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About bacterial vaginosis treatment

BV can be easily treated using antibiotics. You can choose between metronidazole tablets, which are taken orally; or Zidoval gel (containing metronidazole) or Dalacin cream (containing clindamycin), which contain antibiotics and are inserted into the vagina.

How do the treatments work?

Each of the antibiotic treatments work by killing the bacteria in the vagina causing your BV.

Need prescription bacterial vaginosis treatment?

Clinical review within 2–24 hrs

How do I take the treatments?

Metronidazole tablets should be swallowed with a glass of water twice daily alongside meals.

Zidoval gel and Dalacin cream should both be inserted directly into the vagina once a day before bed using the applicator provided.

Do not drink alcohol while using Zidoval gel or taking Metronidazole tablets, and for at least 48 hours (two days) after finishing the course of treatment otherwise you will experience a severe reaction. Common reactions include a rapid heart beat, throbbing headache and vomiting.

All treatment courses are between 5 and 7 days.

What are the side effects of bacterial vaginosis treatment?

Side effects of Zidoval gel can include vaginal irritation and itching, headaches, dizziness and stomach upsets.

It may also cause a change to taste and a lack of appetite.

Side effects of Dalacin cream can include vaginal irritation and itching, stomach cramps, diarrhoea and vaginal thrush and discharge.

Please be aware that Dalacin cream will damage latex condoms and contraceptive diaphragms.

Side effects of Metronidazole tablets can include feeling and being sick, a lack of appetite, and a sore or strange feeling in your mouth and tongue. They can also darken the colour of your urine temporarily; make sure to drink lots of water.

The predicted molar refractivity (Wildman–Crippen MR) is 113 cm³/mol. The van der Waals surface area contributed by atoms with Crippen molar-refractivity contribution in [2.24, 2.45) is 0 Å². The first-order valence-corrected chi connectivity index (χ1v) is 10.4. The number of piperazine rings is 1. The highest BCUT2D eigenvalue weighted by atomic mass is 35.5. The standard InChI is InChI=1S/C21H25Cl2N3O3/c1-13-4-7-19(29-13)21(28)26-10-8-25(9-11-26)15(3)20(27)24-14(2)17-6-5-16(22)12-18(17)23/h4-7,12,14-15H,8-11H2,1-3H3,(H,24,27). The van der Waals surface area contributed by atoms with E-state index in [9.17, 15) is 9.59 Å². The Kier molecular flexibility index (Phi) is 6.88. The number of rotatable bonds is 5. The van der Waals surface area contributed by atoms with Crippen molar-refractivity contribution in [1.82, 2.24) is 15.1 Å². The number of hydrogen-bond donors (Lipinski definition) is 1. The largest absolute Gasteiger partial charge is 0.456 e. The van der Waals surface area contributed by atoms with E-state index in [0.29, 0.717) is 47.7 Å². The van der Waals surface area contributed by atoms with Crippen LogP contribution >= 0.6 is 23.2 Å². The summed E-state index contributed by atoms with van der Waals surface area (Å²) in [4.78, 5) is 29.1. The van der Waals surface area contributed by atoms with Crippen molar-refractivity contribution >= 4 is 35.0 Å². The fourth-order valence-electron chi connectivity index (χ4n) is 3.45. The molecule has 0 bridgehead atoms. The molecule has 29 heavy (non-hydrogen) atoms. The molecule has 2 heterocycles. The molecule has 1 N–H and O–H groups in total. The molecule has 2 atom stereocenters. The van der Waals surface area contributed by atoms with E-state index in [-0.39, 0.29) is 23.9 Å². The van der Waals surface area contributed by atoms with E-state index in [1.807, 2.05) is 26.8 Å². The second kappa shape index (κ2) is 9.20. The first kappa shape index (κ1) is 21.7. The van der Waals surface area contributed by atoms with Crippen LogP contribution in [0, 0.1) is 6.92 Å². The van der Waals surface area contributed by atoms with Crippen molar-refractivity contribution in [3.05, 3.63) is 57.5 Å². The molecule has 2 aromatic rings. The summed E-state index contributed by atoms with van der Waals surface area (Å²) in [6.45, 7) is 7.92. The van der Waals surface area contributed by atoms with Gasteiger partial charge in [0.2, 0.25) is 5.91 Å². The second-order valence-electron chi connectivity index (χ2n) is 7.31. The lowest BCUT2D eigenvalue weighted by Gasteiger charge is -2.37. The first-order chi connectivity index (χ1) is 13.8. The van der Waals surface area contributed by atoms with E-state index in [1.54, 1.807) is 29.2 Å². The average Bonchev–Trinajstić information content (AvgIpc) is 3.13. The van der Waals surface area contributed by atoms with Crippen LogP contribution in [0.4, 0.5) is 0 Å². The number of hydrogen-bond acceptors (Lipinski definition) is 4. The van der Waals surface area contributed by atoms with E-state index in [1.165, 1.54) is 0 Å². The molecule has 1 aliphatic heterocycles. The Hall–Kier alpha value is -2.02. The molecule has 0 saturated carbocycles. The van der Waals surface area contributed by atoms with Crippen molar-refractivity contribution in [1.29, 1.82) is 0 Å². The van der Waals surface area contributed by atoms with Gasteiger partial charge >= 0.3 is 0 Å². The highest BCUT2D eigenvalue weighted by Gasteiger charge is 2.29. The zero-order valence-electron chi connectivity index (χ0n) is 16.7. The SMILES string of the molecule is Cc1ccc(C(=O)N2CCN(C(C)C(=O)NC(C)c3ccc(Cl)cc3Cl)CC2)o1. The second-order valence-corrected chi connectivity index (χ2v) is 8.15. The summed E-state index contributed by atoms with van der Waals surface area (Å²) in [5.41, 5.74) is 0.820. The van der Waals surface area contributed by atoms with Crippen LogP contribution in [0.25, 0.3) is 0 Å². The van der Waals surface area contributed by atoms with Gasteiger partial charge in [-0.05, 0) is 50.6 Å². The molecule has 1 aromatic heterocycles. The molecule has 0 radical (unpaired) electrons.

For the full information of a medicine’s side effects and how to take or use it, it’s important to read the Patient Information Leaflet that comes with your medicine.

How effective are bacterial vaginosis treatments?

The treatments are all intended to clear up your BV. But it may come back again in the future. If you are regularly experiencing BV, you should visit your GP for a detailed assessment of the causes and to discuss long-term remedies.

Important safety information

If you have pelvic pain, fever or chills, itching or soreness of the vulva and vagina, or a new or bloody vaginal discharge you could have a more serious condition. Please get urgent face-to-face care. It’s important that you tell us which other medicines you’re taking — whether they’re prescription or medicines you’ve bought without a prescription. You must also tell us of any other conditions you live with. We need to know so that we can prescribe a suitable BV treatment for you.

What if I’m pregnant or breastfeeding?

You must tell us if you're pregnant or trying to get pregnant. You must not use these treatments in these circumstances. If you are breastfeeding you should not use Metronidazole tablets.

What are my options if I don’t get treated?

BV may clear up without being treated. The treatments we can prescribe will help to bring relief from the discomfort and distress of BV more quickly. If you’ve been experiencing BV regularly, it’s important you speak with your GP about things you can do to prevent it in future. You may also be more at risk of sexually transmitted infections if you regularly suffer with BV. You could also try using over-the-counter products, such as BV gel, to help soothe your symptoms. These can be used alone or alongside antibiotic treatment.

Page last reviewed by: Dr. Christina Hennessey 21/06/2021